This Day In Dodgers History: Bud Selig Approves Shawn Green Trade; Brett Tomko Signed

This day in Los Angeles Dodgers history saw then-MLB commissioner Bud Selig approve the trade of Shawn Green to the Arizona Diamondbacks. Selig signing off on the trade was required due to the Dodgers sending $8 million to the Diamondbacks as part of the transaction.

The trade — which was contingent on Arizona agreeing to a contract extension with Green — was officially completed January 11, 2005. That wound up amounting to a three-year, $32 million contract for the left-handed slugger, who had a no-trade clause.

L.A. received William Juarez, Danny Muegge, Dioner Navarro and Beltran Perez in the deal. It marked the end of Green’s five-year tenure with the Dodgers. Along with Jorge Nunez, he was acquired from the Toronto Blue Jays in exchange for Pedro Borbon and Raul Mondesi on Nov. 8, 1999.

The Dodgers trading for Green was monumental as that deal also came with a new contract: six years and $84 million. Green’s average salary of $14 million per season was the second-highest in baseball at the time.

It trailed the $15 million average annual value Kevin Brown secured in his seven-year, $105 million contract with the Dodgers. Brown was the sport’s first $100 million player.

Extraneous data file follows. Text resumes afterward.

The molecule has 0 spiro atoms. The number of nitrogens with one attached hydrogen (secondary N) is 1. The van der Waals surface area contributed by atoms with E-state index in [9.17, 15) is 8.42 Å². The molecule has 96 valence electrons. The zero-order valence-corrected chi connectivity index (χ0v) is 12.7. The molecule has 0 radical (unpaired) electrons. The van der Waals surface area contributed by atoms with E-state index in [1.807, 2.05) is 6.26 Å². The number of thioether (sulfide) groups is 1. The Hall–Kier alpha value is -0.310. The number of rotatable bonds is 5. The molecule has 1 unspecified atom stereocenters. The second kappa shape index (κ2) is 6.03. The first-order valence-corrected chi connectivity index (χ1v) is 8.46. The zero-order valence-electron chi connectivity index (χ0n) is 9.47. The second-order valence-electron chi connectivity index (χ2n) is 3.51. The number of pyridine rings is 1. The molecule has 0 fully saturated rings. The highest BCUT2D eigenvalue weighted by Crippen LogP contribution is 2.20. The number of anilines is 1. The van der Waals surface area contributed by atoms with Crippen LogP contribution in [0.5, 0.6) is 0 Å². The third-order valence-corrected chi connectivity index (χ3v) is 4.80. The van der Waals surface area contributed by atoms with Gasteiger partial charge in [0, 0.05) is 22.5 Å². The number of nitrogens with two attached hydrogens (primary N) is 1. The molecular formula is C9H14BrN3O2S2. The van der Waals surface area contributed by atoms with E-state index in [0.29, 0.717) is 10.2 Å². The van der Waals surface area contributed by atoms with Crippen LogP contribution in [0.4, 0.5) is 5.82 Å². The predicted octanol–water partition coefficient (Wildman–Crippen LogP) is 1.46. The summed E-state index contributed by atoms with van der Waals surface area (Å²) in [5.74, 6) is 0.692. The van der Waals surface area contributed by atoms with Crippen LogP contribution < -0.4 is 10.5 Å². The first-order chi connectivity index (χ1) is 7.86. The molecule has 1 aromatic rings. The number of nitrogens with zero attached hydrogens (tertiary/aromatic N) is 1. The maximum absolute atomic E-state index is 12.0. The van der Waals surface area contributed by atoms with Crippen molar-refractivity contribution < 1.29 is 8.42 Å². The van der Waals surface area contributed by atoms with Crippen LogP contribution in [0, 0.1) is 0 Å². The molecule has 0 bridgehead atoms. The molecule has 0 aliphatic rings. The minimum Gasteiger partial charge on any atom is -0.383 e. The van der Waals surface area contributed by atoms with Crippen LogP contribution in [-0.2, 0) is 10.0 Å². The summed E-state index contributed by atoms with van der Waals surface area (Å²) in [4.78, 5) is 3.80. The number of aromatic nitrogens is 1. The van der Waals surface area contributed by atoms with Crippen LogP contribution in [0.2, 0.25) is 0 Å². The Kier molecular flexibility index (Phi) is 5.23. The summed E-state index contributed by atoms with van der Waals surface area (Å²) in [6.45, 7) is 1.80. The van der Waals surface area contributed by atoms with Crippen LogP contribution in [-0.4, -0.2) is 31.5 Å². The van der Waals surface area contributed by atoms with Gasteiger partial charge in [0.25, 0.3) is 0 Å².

While Green had several highlights during his Dodgers career, which included a historic four-homer performance against the Milwaukee Brewers, his production had declined at the time of being traded to the Diamondbacks.

Green did rebound some, but his time with the Diamondbacks was short-lived as he was traded to the New York Mets for Evan MacLane on Aug. 22, 2006.

Dodgers sign Tomko

Also on Jan. 3 in Dodgers history — though in 2006 — the Dodgers officially signed Brett Tomko to a two-year contract.

The right-hander had spent two consecutive seasons with the San Francisco Giants, and was eager to reunite with Ned Colletti in Los Angeles.

Tomko was a starter before suffering a side injury cost him one month. Tomko returned as a relief pitcher and wound up finishing the 2006 season with an 8-7 record and 4.73 ERA over 44 games (15 starts).

Tomko continued to struggle in 2007, going 2-11 with a 5.80 ERA over 33 games (15 starts) before getting released at the end of August. Shortly after he signed with the San Diego Padres for the remainder of the season.

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